Last week Ali Edwards and I had a candid conversation about our personal struggles with mental health on the Paperclipping Roundtable. We both suffer from anxiety and mild depression and a few other issues. I also have ADD.
I mentioned some of my pages that deal both directly and indirectly with my own struggles: once in a while I specifically mention my illness or disorder and talk about them directly on a layout. A lot of the times I just scrapbook the stories that inevitably lead from these struggles, but don’t explain how they are a result of my disorder/illnesses.
I decided to share many of those pages with you this week. If our episode made you want try scrapbooking about your own struggles, but left you wondering how to actually say what you want to say about your own condition, these examples might get your thoughts moving.
Scrapbooking How You Cope…
This layout might be the first time I ever scrapbooked anything related to my anxiety and it’s about how I pre-empted a likely upcoming bout of anxiety by prioritizing scrapbooking, since it’s a relaxing hobby. This was just after my daughter was diagnosed with epilepsy.
An important note: In case you read the journaling in the above layout, I should clarify that I did not remain anxiety-free indefinitely. It eventually came back and I have had several episodes since then. I also have medication now that I use as needed. I clarify this because I do not to appear an advocate for not getting proper medical help and medication when needed.
Sharing the Secondary Complications of Your Illness…
I have dealt with chronic pain since I was in junior high, in large part because my anxiety and obsessive perfectionism has always caused me to hold enormous amounts of tension in the muscles of my upper body and my jaw. My current physical therapist told me to imagine flexing your bicep constantly, breaking only to sleep, for 30-40 years. That’s what I’ve always done to my jaw, neck, shoulders, and upper back.
This layout is about my initial steps to get some help with my problem. It’s been a work in process for several years now. I’m trying to learn how to break these patterns.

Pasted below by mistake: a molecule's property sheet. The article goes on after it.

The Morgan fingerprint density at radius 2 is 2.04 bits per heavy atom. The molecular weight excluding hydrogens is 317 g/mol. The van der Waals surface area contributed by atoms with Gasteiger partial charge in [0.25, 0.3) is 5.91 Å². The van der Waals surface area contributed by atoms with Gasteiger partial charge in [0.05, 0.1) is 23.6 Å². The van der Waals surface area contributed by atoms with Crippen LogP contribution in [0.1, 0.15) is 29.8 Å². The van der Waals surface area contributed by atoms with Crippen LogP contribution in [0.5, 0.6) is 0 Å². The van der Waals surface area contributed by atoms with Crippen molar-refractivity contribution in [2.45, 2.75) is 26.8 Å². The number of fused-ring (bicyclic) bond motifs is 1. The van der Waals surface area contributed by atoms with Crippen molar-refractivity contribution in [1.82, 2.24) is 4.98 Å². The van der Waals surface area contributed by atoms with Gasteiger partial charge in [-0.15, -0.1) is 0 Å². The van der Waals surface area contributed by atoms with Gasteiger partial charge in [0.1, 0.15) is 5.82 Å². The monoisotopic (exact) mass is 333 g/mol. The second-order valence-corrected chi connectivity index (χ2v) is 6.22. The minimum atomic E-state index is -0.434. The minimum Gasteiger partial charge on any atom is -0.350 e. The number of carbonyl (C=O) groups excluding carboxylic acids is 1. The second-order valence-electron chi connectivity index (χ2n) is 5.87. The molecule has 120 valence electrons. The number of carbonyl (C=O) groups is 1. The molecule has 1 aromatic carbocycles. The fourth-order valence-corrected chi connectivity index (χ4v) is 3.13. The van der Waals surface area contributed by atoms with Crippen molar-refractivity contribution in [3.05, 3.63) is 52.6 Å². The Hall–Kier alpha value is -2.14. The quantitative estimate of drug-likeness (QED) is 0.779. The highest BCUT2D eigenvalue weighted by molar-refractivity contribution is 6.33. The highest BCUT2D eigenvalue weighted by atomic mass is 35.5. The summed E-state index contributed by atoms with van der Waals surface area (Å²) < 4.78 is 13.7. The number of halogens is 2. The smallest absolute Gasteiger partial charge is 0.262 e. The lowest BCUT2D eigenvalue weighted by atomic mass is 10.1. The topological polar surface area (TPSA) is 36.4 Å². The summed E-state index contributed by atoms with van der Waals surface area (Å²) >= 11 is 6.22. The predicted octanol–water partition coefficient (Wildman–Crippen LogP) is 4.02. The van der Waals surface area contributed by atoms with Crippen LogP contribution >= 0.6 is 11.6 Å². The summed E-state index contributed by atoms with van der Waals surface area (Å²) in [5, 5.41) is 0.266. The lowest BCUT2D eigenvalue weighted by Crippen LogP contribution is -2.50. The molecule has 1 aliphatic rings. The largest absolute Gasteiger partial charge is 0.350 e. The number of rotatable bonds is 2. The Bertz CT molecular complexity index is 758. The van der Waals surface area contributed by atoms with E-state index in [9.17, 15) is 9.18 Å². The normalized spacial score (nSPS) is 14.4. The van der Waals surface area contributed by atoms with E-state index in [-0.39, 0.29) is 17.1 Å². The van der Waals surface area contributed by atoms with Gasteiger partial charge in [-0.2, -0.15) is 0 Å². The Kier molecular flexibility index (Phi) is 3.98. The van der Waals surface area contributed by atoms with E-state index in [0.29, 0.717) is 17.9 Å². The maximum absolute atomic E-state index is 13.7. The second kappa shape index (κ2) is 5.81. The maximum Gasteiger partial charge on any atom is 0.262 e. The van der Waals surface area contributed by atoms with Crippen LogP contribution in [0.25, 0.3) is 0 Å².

Wish me luck on my most current attempt — my new doctor has led me to a physical therapist who specializes in my problematic area and is treating me with a promising type of breathing therapy I’ve never had before (I’m literally learning how to breath correctly).
Pointing Out Your Quirks…
Depending on what you struggle with, sometimes it’s better NOT to focus on it, especially if you have obsessive tendencies. If you this could be the case for you, then this type of layout is probably not one to try. These quirks of mine are pretty harmless and it’s not triggering for me to list them. It’s a fun page for me to read so it works in my case.
Celebrating the Successes…
I have obsessive tendencies toward over-achieving, but I also have ADD. People with ADD or ADHD are not equipped to know how to be on time. Even though it’s always important to me to be prompt and it’s something I had to actively worked on for decades. If you have a friend or family member with ADD/ADHD, never mistake their lateness for irresponsibility or a lack of concern.
Unless we’re utterly bored, those of us with ADD are unable to feel the movement of time. We have wildly inaccurate judgement of how much time is going by. We also misplace things constantly, so ince we realize it’s high time we get out the door, we spend another 10 minutes looking for our keys, our phones, our purses, our shoes, etc. We also forget things — we even forget that lateness is our consistent experience, even though we have it every single time. And we forget essential items we need to take with us (like the 5 tickets to Disneyland I pre-purchased, which I suddenly remembered once we pulled up into the hotel parking lot 7 hours away from home where the tickets remained). And if our mind picks up a thought (maybe we see something that reminds us of something else) we truly, honestly forget that we were in the middle of doing something else, like preparing to go somewhere.
But I live with four family members who are supernaturals when it comes to time. Their instincts get them out the door in time to arrive 30 minutes early to everything. I’ve learned from them. It still is not natural — I have to actively remember that I need to proceed differently, and I still fail sometimes. But I succeed at it a lot now, too — almost always when it’s important. It’s a big deal to learn to do things your brain is wired against. It deserves recognition!
Finding the Humor in Some of Your Struggles…
If you haven’t had a chance to listen to the Roundtable episode on this subject, click here.
Want more scrapbooking ideas in general?